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Controls your vim cursor with a joystick. Yes, it’s the same picture as the Awful Mouse, because I re-used the circuit. I made this project as a joke, “A mouse for nano users” but also to dig around the documentation. On the Awful Mouse project I mostly just copied from the examples, not really understanding what stuff does. With this one, I challenged myself to not look at any examples (they where removed from the rp-hal repo anyways) and try instead to do it all on my own. I also used an embedded debugger for the first time, which was an awesome experience.

The first thing that had me digging through documentation were the imports. Most of the stuff was easy enough, it was documentated on the rp_pico docs. But one import was especially confusing, and it isn’t even about the HID part, it’s about reading the analog pins:

// adds .read() to adc pins
use embedded_hal::adc::OneShot;

It’s just confusing how a method from the generic embedded HAL is being used on a struct from the rp2040_hal which is being imported second hand by the rp_pico crate. If you couldn’t read that sentence, don’t worry, I can’t wrap my head around it either.

I don’t fully understand the USB interrupts and device drivers, and most of the usb stuff is done trough unsafe too. But USB is a massive rabbit hole I’m not willing to go into yet. The USB HID documentation is 432 pages alone, so I can’t begin to imagine how extense the whole usb device spec is. Talking about the USB HID docs, I had to do some digging there. Since the usbd_hid crate is the same as the last time, it uses a really similar structure as the MouseReport:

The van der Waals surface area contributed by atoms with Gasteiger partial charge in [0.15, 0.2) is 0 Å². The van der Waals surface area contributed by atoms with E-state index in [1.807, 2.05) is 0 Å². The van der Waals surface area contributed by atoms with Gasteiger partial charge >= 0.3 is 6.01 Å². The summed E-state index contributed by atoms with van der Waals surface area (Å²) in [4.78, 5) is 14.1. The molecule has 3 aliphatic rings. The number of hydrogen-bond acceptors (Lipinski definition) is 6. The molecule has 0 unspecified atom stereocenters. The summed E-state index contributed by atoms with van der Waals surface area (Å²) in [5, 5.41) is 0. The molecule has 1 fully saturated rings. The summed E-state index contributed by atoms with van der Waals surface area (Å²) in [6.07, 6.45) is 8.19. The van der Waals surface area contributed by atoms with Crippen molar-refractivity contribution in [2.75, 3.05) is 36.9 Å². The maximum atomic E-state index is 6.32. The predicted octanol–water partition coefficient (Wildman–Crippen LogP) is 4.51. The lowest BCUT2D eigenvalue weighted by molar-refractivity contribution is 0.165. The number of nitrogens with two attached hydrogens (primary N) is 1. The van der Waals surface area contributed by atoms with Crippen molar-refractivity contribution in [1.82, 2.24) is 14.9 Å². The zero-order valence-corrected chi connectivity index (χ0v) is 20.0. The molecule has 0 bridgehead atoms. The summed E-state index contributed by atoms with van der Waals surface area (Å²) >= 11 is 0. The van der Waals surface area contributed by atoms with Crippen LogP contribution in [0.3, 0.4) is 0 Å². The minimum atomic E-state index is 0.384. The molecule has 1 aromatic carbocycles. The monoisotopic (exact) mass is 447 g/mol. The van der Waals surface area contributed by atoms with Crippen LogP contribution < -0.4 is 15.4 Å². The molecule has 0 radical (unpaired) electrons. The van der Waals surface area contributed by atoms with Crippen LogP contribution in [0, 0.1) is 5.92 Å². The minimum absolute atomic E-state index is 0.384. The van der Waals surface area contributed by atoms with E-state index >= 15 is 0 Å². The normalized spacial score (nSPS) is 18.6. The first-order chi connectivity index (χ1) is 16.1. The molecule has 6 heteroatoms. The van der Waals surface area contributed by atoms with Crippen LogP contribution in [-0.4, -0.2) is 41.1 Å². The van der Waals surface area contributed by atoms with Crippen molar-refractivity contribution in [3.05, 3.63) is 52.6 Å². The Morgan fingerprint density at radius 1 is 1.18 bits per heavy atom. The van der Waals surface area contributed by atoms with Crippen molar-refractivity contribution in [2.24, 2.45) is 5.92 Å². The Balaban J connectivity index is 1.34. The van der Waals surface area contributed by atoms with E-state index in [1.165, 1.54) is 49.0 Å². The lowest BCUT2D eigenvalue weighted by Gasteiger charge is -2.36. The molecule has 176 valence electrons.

KeyboardReport {
    modifier: u8,
    reserved: u8,
    leds: u8,
    keycodes: [u8; 6],

And the codes for the keycodes array are documented on the HID Usage Tables for USB (page 88) Interesting how it holds only 6 values, I know that’s how USB keyboards are supposed to work, but it got me wondering about how n-key rollover is supposed to work. I also had to look for the device class codes:

usb_dev = UsbDeviceBuilder::new(bus_ref, UsbVidPid(0x16c0, 0x27da))

Which I got from here:

What was an absolute joy was working with the debugger. I had never worked with a debug probe for embedded devices, and it left me so amazed. I know these have existed for a long time, but I still couldn’t contain my excitement when working with one. Getting information from a microcontroller is always annoying, You have to open a serial port or get some kind of external display… It always adds extra annoying code. But with a debug probe it’s just

info!("Joystick reading: X = {}, Y = {}", x, y);

No need to open any serial port. No need for any extra code. Just use the macro provided by defmt::info. The output on the terminal looks like this:

**(HOST) INFO** flashing program (6 pages / 24.00 KiB)
**(HOST) INFO** success!
**INFO** Joystick reading: X = 2048, Y = 2048
└─ vimmouse::__cortex_m_rt_main @ src/

It also reports on any crashes, panics, errors, connection issues… Having this kind of information is incredible for me, because I’m used to working with a ‘black box’.

Check out the project on gitlab: